I usually avoid these types of discussions, but here goes. Your points are well made.
At the conclusion of the Civil War, within five years, Union statues and memorials were erected on battlefields, most of which were in the South. The South was defeated and basically destitute (economy wrecked), and could not afford the cost to build any. Did you know that 20% of Mississippi's 1866 budget went for prosthetics? Most of the Confederate memorials that are in question were built 15-20 years after the War, and those on the battlefields are dwarfed in size by those built by the winning side. And yes, I'm sure some were build explicitly to remind the freed slaves that they were still under master's control. But some were built to remember or memorialize family members that perished in the War. Looking at Union statues on Southern soil after losing the War had to be hard to stomach for some.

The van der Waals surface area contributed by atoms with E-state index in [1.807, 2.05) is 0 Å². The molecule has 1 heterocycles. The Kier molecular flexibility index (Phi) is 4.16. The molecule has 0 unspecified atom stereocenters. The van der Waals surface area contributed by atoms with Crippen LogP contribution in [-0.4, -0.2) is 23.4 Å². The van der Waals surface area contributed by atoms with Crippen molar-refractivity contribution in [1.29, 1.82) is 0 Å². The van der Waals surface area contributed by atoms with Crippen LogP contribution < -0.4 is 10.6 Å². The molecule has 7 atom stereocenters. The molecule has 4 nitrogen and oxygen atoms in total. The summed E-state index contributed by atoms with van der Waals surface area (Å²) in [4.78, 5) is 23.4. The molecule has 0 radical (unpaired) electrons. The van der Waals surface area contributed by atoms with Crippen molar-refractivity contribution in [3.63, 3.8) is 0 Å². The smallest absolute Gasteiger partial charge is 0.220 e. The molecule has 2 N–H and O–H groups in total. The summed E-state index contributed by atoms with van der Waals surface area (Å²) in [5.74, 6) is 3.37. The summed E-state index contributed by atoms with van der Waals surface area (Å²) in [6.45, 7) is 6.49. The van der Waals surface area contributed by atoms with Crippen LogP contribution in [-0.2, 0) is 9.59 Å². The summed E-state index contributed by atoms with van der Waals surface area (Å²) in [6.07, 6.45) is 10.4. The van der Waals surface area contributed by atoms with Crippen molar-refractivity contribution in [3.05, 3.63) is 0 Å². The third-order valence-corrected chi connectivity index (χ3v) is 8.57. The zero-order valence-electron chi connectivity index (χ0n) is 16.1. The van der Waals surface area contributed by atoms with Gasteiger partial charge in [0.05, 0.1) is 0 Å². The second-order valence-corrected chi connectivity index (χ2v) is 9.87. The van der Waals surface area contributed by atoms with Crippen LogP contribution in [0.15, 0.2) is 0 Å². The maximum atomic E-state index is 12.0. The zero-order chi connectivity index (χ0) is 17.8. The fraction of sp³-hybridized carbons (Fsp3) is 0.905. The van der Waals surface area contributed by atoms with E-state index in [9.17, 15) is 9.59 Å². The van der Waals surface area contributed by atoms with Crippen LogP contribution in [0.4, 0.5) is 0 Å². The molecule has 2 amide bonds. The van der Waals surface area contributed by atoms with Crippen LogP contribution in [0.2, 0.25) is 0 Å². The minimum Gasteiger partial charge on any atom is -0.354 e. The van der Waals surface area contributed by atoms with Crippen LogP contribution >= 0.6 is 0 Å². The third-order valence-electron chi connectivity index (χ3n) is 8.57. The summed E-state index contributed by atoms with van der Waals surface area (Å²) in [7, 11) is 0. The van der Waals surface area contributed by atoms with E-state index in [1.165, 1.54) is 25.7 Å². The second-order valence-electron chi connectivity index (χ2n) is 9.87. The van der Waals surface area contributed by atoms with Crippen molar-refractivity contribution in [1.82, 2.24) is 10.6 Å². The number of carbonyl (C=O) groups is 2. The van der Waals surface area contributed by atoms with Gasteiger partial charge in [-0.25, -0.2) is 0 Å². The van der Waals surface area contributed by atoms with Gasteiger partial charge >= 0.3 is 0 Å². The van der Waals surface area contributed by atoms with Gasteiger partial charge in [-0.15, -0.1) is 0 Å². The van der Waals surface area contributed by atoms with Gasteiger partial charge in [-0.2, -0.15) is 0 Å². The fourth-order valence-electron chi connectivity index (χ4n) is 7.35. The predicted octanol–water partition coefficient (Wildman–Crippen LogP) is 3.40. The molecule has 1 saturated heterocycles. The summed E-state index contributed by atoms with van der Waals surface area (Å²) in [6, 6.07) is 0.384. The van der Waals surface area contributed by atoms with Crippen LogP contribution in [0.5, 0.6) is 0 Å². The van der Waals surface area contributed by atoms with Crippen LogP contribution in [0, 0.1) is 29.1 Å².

Anyway, end of what little I know. I only hope that we don't always use 21st Century logic to explain and do away with 19th Century actions. We might decide that some of our heroes (Washington, Jefferson, etc.) also don't deserve the memorials we've built.